Uneconomic Growth: When having more things makes us poorer

My first reaction visiting North America was “I like all the space”. I wasn’t even 10 years old but I appreciated that buildings were very far apart from one another and contained greenery in between.  Of course, I wasn’t paying anything for housing or transportation, I did not have to commute, I was driven to restaurants and grocery shops, and as far as I was aware fossil fuels were next to infinite and hardly harmful.

Things have changed quite a bit.

Downtown high density living.

As a young man I had to live in a suburb to attend university for several years. I had a budget and was supposed to make the best out of it. Quickly I realised that driving is far from something you can take for granted under those circumstances: on top of rent, I would have had to shell out hundreds of dollars every month for the ‘privilege’ to move around town. I didn’t. Grocery shopping was hell, winter night outings were horrible, and many hours were wasted waiting for and riding late buses to and from strip malls. I also found out that what were now scattered houses used to be productive farmland and that suburban sprawl was actually not ‘providing us with nature’ but rather ‘eating nature away’ at a faster rate than old cities ever could.

I realised then that if only all the cardboard houses that defined the suburban landscape were closer to one another then maybe I could walk to the supermarket, walk to university/work, and walk to visit friends. OK, I lie, my first instinct was that my suburb should have a subway, but maintaining a subway in a low density area would have proven more expensive than having everyone own cars, so…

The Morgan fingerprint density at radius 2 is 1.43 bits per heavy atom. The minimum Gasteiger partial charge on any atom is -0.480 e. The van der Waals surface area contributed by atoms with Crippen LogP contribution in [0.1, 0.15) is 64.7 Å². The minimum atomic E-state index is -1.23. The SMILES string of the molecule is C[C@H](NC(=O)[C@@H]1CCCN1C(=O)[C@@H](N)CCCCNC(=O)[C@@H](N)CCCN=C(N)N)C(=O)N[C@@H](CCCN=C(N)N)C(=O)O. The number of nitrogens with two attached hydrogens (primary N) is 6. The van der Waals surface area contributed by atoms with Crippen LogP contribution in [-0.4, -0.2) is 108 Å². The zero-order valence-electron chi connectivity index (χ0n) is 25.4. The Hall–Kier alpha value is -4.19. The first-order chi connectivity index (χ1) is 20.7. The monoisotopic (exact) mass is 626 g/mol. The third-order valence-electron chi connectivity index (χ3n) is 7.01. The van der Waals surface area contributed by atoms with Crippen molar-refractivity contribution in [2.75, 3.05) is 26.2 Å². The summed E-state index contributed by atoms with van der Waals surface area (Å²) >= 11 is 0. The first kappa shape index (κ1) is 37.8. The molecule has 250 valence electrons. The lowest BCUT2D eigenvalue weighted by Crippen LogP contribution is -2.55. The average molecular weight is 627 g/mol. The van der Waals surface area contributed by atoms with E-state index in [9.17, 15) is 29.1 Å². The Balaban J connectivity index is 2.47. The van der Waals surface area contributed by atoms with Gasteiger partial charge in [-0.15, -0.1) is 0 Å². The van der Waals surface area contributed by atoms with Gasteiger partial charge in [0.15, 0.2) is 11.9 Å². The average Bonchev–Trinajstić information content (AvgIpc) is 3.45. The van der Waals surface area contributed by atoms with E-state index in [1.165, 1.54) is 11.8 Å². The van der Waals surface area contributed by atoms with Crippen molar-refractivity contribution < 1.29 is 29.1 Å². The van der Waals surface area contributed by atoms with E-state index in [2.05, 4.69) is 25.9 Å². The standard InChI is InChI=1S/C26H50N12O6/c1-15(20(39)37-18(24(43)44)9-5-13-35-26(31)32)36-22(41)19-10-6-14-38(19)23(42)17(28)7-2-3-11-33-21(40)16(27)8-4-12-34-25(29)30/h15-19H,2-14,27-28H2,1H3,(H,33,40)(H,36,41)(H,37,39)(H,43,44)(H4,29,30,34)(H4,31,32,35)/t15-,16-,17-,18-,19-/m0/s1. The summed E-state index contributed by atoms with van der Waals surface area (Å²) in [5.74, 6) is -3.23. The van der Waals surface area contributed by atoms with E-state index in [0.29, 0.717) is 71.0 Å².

What I was suffering back then were the consequences of uneconomic growth. Herman Daly coined that term decades ago to describe economic growth that leads to a decrease in well-being and quality of life. Because ‘everyone’ owned large houses and cars and governments had built vast expanses of expensive infrastructure to accommodate them, a teenager needed to spare $600 a month in order to move comfortably.

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Suburban entertainment and housing in Mississauga, ON

Assuming a university student lives with his or her parents, in Ontario he/she must take on the following monthly costs to commute comfortably (in a car):

  • Car insurance: $200 (conservative estimate)
  • Parking: $208 ($13 per day, 4 days a week, as per University of Toronto at Mississauga costs and classes)
  • Gas:  $120 ($30 a week for a 10 km commute)
  • Car + Maintenance: I’m not even going to include this.

That is, you need to spend at least $528 a month in order to reach ‘standard comfort levels’. And you need to do this on the back of an increased and continuous exploitation of natural resources. If you want to get milk, you need to move several tons of steel with you while blowing poisonous exhaust into the atmosphere. Down 10 years (if that), you’ll have to dispose of your obsolete vehicle and replace it with a new one that’s up to the task – thus perpetuating the cycle of tireless consumption.

Then I moved to a high density mixed use area.

By throwing my ‘car-money’ into rent I managed instead to afford an apartment 3-minutes away (walk) from a grocery store, I have a 15-minute bike ride (or 20 minute streetcar ride) commute, and I have spare change to dine out several times a week.

Living in a higher density area has counterintuitively gifted me more leisure time and transportation options to spend in green spaces. I’m more in touch with nature than ever before.

Higher densities can provide equivalent or superior quality of life to citizens at a much lower financial and environmental cost. Having more things, in this case more land per household, can sometimes indirectly make us all poorer.

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